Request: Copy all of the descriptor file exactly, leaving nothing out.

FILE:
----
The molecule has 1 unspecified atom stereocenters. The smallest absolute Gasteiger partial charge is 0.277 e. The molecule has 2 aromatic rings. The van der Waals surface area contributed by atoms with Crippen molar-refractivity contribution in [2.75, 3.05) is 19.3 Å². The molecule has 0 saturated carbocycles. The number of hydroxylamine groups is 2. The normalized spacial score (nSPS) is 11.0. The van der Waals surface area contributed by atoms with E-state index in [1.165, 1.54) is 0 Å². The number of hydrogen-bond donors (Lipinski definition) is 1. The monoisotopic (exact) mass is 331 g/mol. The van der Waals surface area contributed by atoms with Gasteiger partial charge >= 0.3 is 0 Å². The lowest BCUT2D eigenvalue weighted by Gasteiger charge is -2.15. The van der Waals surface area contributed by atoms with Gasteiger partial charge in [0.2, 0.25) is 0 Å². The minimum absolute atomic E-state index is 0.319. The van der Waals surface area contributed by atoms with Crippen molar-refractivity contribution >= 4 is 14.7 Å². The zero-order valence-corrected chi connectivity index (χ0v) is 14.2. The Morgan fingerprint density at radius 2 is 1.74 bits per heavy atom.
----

The molecule has 1 unspecified atom stereocenters. The smallest absolute Gasteiger partial charge is 0.277 e. The molecule has 2 aromatic rings. The van der Waals surface area contributed by atoms with Crippen molar-refractivity contribution in [2.75, 3.05) is 19.3 Å². The molecule has 0 saturated carbocycles. The number of hydroxylamine groups is 2. The normalized spacial score (nSPS) is 11.0. The van der Waals surface area contributed by atoms with E-state index in [1.165, 1.54) is 0 Å². The number of hydrogen-bond donors (Lipinski definition) is 1. The monoisotopic (exact) mass is 331 g/mol. The van der Waals surface area contributed by atoms with Gasteiger partial charge >= 0.3 is 0 Å². The lowest BCUT2D eigenvalue weighted by Gasteiger charge is -2.15. The van der Waals surface area contributed by atoms with Gasteiger partial charge in [0.2, 0.25) is 0 Å². The minimum absolute atomic E-state index is 0.319. The van der Waals surface area contributed by atoms with Crippen molar-refractivity contribution >= 4 is 14.7 Å². The zero-order valence-corrected chi connectivity index (χ0v) is 14.2. The Morgan fingerprint density at radius 2 is 1.74 bits per heavy atom.